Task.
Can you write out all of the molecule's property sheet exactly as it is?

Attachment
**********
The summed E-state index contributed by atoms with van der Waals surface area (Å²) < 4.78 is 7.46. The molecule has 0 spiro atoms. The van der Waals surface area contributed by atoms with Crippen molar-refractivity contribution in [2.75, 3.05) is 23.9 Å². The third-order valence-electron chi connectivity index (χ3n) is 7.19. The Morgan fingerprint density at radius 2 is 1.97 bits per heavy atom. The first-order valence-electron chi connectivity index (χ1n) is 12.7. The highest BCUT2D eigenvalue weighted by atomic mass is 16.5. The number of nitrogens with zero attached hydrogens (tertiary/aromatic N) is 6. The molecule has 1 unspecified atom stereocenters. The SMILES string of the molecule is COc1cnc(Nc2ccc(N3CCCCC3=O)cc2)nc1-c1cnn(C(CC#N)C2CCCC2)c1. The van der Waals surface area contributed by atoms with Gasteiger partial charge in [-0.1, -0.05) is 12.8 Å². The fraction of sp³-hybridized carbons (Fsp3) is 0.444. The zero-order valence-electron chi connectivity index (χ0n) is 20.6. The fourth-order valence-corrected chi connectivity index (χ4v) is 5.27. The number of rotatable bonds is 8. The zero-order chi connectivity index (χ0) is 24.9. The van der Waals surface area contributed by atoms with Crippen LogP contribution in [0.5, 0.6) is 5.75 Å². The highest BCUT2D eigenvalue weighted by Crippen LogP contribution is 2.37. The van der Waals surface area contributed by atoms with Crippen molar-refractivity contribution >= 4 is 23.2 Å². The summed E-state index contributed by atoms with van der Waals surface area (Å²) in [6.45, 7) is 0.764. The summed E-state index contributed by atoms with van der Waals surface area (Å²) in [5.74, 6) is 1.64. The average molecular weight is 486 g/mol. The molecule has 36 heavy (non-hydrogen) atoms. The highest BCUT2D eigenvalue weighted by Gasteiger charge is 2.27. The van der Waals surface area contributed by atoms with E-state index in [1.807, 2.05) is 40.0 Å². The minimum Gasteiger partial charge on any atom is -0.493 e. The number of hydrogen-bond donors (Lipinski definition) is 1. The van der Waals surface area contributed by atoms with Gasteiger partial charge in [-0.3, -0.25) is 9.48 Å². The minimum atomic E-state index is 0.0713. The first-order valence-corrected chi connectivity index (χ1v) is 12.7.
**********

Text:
The summed E-state index contributed by atoms with van der Waals surface area (Å²) < 4.78 is 7.46. The molecule has 0 spiro atoms. The van der Waals surface area contributed by atoms with Crippen molar-refractivity contribution in [2.75, 3.05) is 23.9 Å². The third-order valence-electron chi connectivity index (χ3n) is 7.19. The Morgan fingerprint density at radius 2 is 1.97 bits per heavy atom. The first-order valence-electron chi connectivity index (χ1n) is 12.7. The highest BCUT2D eigenvalue weighted by atomic mass is 16.5. The number of nitrogens with zero attached hydrogens (tertiary/aromatic N) is 6. The molecule has 1 unspecified atom stereocenters. The SMILES string of the molecule is COc1cnc(Nc2ccc(N3CCCCC3=O)cc2)nc1-c1cnn(C(CC#N)C2CCCC2)c1. The van der Waals surface area contributed by atoms with Gasteiger partial charge in [-0.1, -0.05) is 12.8 Å². The fraction of sp³-hybridized carbons (Fsp3) is 0.444. The zero-order valence-electron chi connectivity index (χ0n) is 20.6. The fourth-order valence-corrected chi connectivity index (χ4v) is 5.27. The number of rotatable bonds is 8. The zero-order chi connectivity index (χ0) is 24.9. The van der Waals surface area contributed by atoms with Crippen LogP contribution in [0.5, 0.6) is 5.75 Å². The highest BCUT2D eigenvalue weighted by Crippen LogP contribution is 2.37. The van der Waals surface area contributed by atoms with Crippen molar-refractivity contribution >= 4 is 23.2 Å². The summed E-state index contributed by atoms with van der Waals surface area (Å²) in [6.45, 7) is 0.764. The summed E-state index contributed by atoms with van der Waals surface area (Å²) in [5.74, 6) is 1.64. The average molecular weight is 486 g/mol. The molecule has 36 heavy (non-hydrogen) atoms. The highest BCUT2D eigenvalue weighted by Gasteiger charge is 2.27. The van der Waals surface area contributed by atoms with E-state index in [1.807, 2.05) is 40.0 Å². The minimum Gasteiger partial charge on any atom is -0.493 e. The number of hydrogen-bond donors (Lipinski definition) is 1. The van der Waals surface area contributed by atoms with Gasteiger partial charge in [-0.3, -0.25) is 9.48 Å². The minimum atomic E-state index is 0.0713. The first-order valence-corrected chi connectivity index (χ1v) is 12.7.